After joining forces in the 1870s to design summer cottages in the beach resort town of Elberon, New Jersey, Charles McKim, William Mead, and Stanford White would go on to design homes for the most prominent New York City families in the late 19th century, including the Vanderbilts, the Morgans, and the Pulitzers. The trio didn’t stick to just one aesthetic — they moved freely from Beaux Arts homes to Colonial Revivals.
Wealthy New Yorkers continued to commission new homes from the firm even after its founders died (White in 1906, McKim in 1909, and Mead in 1928), including this 1930 French-style chateau in Tuxedo Park, a gated enclave about an hour northwest of Manhattan. Socialite Ruth Hill Lorillard Heidsieck — whose father-in-law, Pierre Lorillard IV, developed the Tuxedo Park community — commissioned the sprawling home after purchasing the estate in 1916 and demolishing an existing house designed by prolific Tuxedo Park architect Bruce Price. The new house took on the same name, Chastellux, in reference to the Marquis de Chastellux (an aide to General Washington) who allegedly had admired the view of Tuxedo Lake from that spot.
The three-story structure has an asymmetrical floor plan with a high steeped hipped roof that rises to a ridge. Normandy tiles top round and square towers, while the front entrance is lined with unpolished pink marble, and arches span over double doorways. Inside, the long entrance hallway has original hand-painted chinoiserie wallpaper, the living room has Venetian carved and painted wood trim, and there are 17th-century canvases and Louis XV-style crystal chandeliers throughout. It’s all part of the original interior design, which was done by McMillen Inc., the New York City–based interior design firm that’s been operating for almost 100 years.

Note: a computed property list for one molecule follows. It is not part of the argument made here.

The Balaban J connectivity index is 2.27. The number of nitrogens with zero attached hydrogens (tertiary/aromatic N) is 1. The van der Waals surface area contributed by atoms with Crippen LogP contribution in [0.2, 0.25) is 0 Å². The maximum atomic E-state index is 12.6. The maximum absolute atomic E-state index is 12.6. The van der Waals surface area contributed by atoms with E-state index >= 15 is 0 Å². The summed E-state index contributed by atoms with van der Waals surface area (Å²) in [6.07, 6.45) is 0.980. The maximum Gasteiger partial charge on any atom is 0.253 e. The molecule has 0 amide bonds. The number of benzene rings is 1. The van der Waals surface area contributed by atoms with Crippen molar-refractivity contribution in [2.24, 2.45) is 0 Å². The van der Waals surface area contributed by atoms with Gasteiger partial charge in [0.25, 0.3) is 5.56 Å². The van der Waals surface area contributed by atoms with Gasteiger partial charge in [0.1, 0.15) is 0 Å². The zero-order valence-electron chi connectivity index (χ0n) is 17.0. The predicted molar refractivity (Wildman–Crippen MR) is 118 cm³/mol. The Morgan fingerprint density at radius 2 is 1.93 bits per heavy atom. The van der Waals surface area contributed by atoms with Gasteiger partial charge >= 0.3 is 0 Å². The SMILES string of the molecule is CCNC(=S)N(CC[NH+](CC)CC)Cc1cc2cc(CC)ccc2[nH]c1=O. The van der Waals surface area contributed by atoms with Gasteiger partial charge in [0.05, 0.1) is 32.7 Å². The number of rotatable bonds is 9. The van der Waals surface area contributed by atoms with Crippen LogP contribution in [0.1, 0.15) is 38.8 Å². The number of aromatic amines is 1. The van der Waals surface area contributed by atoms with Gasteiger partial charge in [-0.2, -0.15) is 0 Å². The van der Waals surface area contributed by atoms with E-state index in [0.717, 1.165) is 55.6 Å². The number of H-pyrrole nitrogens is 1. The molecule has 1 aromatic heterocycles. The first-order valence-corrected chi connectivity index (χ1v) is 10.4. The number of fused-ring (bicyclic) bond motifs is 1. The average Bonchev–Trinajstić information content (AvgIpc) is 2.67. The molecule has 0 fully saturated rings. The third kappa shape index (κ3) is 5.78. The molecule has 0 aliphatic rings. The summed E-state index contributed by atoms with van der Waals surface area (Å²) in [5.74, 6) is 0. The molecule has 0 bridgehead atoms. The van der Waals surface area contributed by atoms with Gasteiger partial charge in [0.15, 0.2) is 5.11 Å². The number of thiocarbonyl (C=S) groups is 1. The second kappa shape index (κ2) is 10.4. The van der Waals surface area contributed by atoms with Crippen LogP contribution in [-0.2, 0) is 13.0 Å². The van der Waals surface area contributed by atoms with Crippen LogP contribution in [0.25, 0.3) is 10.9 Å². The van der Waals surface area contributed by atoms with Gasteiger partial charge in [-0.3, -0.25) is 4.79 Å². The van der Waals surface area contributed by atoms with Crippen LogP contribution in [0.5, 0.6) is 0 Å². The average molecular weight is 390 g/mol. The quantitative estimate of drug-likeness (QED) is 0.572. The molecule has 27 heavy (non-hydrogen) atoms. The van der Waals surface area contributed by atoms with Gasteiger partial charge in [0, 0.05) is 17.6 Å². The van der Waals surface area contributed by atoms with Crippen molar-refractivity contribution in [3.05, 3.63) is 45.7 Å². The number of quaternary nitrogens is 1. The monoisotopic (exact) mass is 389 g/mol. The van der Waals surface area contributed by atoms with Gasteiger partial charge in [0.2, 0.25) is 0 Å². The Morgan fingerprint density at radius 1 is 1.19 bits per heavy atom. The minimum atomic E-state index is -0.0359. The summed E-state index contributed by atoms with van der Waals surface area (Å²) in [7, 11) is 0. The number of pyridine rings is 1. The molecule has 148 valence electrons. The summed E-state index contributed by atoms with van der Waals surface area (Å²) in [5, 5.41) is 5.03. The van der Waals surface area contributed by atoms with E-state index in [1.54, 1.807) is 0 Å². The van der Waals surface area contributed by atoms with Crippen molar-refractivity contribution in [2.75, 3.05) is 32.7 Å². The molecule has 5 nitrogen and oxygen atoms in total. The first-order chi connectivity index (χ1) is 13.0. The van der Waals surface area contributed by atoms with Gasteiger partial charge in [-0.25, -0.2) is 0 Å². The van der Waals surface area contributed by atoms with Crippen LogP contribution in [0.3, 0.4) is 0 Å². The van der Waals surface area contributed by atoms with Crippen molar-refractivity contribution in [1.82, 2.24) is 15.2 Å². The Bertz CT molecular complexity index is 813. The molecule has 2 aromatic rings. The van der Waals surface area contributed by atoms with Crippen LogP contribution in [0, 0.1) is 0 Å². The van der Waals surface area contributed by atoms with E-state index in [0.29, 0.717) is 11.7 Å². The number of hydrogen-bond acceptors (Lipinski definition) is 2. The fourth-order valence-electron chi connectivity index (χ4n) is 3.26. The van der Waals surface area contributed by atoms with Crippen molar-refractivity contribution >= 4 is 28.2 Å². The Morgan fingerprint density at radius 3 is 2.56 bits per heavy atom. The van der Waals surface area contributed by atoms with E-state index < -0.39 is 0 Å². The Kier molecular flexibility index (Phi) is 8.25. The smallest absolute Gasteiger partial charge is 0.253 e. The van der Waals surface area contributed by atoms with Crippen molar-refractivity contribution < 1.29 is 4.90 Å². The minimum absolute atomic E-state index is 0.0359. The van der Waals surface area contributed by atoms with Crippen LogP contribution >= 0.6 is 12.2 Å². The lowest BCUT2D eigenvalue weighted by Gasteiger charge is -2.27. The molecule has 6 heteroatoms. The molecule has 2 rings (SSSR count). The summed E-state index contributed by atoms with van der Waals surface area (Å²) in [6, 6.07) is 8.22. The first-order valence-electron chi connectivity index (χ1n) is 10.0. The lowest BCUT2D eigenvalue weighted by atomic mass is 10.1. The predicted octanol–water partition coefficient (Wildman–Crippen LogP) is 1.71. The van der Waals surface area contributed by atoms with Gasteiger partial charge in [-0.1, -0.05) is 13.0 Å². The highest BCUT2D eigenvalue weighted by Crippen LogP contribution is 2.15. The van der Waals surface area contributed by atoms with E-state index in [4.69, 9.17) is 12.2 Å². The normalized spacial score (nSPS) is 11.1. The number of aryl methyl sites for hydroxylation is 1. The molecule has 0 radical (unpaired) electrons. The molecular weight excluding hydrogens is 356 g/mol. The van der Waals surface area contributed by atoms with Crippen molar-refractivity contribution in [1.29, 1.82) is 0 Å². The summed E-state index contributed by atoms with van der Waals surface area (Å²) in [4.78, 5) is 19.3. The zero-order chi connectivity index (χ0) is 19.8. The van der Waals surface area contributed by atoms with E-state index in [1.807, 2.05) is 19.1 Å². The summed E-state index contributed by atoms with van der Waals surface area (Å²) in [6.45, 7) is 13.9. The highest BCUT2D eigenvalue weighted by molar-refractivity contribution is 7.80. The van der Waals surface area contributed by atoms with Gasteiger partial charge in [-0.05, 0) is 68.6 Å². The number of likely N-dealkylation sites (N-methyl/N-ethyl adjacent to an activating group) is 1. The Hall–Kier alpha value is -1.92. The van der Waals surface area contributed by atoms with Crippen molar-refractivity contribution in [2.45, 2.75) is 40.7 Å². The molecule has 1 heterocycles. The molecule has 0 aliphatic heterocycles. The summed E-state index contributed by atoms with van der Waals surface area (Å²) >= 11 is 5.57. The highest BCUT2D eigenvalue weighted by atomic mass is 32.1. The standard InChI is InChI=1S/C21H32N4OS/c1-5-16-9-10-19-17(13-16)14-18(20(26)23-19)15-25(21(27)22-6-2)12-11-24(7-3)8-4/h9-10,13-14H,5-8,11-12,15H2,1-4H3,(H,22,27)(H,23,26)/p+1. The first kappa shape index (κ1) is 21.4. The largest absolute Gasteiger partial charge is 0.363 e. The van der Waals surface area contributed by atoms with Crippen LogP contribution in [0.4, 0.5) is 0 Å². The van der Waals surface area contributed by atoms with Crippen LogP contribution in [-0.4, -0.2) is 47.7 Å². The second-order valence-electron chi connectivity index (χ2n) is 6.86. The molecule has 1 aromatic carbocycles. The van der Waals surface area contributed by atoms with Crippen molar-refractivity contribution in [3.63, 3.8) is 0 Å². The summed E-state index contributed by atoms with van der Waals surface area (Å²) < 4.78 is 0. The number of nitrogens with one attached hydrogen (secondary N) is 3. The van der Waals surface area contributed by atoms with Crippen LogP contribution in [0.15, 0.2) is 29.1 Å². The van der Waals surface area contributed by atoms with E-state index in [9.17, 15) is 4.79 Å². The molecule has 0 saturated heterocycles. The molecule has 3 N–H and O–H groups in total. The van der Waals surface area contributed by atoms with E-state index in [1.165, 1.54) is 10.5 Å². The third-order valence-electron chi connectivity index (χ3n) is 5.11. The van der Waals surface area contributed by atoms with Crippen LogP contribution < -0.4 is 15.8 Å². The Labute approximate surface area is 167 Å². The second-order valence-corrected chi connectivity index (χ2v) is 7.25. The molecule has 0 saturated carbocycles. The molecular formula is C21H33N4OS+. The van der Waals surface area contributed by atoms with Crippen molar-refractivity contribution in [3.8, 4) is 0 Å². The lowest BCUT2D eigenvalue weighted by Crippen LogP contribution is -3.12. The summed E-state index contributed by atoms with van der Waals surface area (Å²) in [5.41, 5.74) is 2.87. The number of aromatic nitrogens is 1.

In the mid-1990s, air conditioning was added, and four rooms — including a butler room and the pantry — were combined to create a new kitchen off the dining room. (The original kitchen on the lowest level is still there, and has an old refrigerator from the ’60s.) Otherwise, not much has changed — there are 16 original fireplaces, a wood-paneled and marble elevator, and a spiral staircase with wooden floors and wrought iron railing that connects all four floors.
The current owner, who bought the house in the early 1990s, is unloading it in order to spend more time at his homes in Florida. So far, several foreigners (including one Frenchman who loved the chateau aesthetic) have virtually toured the home, but the majority of the interest has come from young families, well-off Tuxedo Park locals looking for an upgrade, and Manhattanites lured by the mansion’s location on Tuxedo Lake.
“An architecture person is going to buy this home,” says Bruno. But nature enthusiasts should also take note: The home’s eight acres were landscaped by the Olmsted Brothers, with stone walls and forests of beech trees, weeping willows, and evergreens. While overgrowth has since overtaken the Olmsted’s intricate flower beds, the chateau has the original plans if a new owner was interested in replanting it down to the last bulb.